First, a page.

William Gilmore Simms: Contribution as American Writer

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      William Gilmore Simms, (1806-1870) often styled the "Cooper of the South," was born of poor parents in Charleston, South Carolina, in 1806. His mother died when he was very young, and his father moved west into the wilds of Mississippi. The boy was left behind to be reared by his grandmother, a poor but clever woman, who related to him tales of the Revolutionary War, through which she had lived. During a visit to his father, these tales were supplemented by stories of contemporary life on the borders of civilization. In this way Simms acquired a large part of the material for his romances.

William Gilmore Simms as American Writer
William Gilmore Simms

      Simms prospered financially, married well, became the owner of a fine estate, and bent every effort to further southern literature and assist southern writers. He became the center of a group of literary men in Charleston, of whom Hayne and Timrod were the most famous. The war, however, ruined Simms. His property and library were destroyed, and, though he continued to write, he never found his place in the new order of life. He failed to catch the public ear of a people satiated with fighting and hair-raising adventures. He survived but six years, and died in Charleston in 1870.

      Being of humble birth, Simms lacked the advantage of proper schooling. Although he was surrounded by aristocratic and exclusive society, he did not have the association of a literary center, such as the Concord and Cambridge writers enjoyed. He found no publishers nearer than New York, to which city he personally had to carry his manuscripts for publication. Yet with all these handicaps, he achieved fame for himself and his loved Southland. This victory over adverse conditions was won by sheer force of indomitable will, by tremendous activity, and by a great, honest, generous nature.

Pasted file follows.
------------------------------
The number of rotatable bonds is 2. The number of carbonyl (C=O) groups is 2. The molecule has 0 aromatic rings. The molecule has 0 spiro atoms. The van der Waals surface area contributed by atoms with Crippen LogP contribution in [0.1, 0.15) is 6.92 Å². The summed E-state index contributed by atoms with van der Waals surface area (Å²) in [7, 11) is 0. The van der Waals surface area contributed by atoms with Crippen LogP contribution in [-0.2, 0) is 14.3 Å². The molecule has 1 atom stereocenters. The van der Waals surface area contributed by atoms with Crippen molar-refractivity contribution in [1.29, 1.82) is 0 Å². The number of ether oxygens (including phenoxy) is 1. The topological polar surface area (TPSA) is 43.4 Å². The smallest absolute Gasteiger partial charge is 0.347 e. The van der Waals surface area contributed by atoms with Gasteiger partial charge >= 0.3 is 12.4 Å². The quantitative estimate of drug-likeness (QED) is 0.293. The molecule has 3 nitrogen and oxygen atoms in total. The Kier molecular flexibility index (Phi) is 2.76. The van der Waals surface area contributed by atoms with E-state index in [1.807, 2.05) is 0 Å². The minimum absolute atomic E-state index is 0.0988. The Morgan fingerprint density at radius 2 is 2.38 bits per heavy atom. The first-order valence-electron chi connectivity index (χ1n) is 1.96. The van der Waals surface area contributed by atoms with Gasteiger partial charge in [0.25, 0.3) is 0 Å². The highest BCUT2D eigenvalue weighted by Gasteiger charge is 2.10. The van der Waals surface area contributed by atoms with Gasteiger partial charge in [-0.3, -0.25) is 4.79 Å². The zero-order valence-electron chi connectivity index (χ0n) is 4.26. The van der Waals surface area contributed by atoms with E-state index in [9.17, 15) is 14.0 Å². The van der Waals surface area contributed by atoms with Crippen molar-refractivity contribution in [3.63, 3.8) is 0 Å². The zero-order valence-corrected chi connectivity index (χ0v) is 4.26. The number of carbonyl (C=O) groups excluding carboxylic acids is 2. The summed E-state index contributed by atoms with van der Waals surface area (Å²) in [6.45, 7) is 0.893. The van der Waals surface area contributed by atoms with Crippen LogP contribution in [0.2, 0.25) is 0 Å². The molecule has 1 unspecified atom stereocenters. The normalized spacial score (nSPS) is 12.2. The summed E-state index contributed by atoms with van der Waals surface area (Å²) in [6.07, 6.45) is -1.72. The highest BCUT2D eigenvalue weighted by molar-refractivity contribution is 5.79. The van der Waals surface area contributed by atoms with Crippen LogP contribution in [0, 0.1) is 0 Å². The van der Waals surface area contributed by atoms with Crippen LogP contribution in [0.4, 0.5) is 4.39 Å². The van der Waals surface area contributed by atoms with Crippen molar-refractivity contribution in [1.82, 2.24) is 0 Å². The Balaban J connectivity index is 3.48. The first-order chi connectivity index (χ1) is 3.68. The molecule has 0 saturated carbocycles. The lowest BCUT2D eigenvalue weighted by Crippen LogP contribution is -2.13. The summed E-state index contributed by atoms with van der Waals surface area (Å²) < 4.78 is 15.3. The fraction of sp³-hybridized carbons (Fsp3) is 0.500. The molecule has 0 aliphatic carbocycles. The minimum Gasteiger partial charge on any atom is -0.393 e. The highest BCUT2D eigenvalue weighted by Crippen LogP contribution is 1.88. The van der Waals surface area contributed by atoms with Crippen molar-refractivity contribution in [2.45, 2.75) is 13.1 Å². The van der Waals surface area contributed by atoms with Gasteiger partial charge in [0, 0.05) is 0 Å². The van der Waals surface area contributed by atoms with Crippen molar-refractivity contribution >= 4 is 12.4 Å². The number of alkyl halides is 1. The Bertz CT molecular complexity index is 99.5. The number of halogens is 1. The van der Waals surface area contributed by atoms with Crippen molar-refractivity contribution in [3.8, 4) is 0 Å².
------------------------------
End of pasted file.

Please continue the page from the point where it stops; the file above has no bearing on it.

His writings show an abounding energy and versatility. He wrote poetry, prose fiction, historical essays, and political pamphlets, and amazed his publishers by his speed in composition. His best work is The Yemassee (1835), a story of the uprising of the Indians in Carolina. The midnight massacre, the fight at the blockhouse, and the blood-curdling description of the dishonoring of the Indian chief's son are told with infectious vigor and rapidity. The Partisan (1835), Katherine Walton (1851), and The Sword and Distaff (1852), afterwards called Woodcraft, also show his ability to tell exciting tales, to understand Indian character, and to commemorate historical events in thrilling narratives.

      Simms wrote rapidly and carelessly. He makes mistakes in grammar and construction, and is often stilted and grandiloquent. All of his romances are stories of adventure which are enjoyed by boys, but not much read by others. Nevertheless, his best works fill a large place in southern literature and history. They tell in an interesting way the life of the border states, of southern crossroads towns, of colonial wars, and of Indian customs. What Cooper did for the North, Simms accomplished for the South. He lacked Cooper's skill and variety of invention, and he created no character to compare with Cooper's Leatherstocking; but he excelled Cooper in the more realistic portrayal of Indian character.

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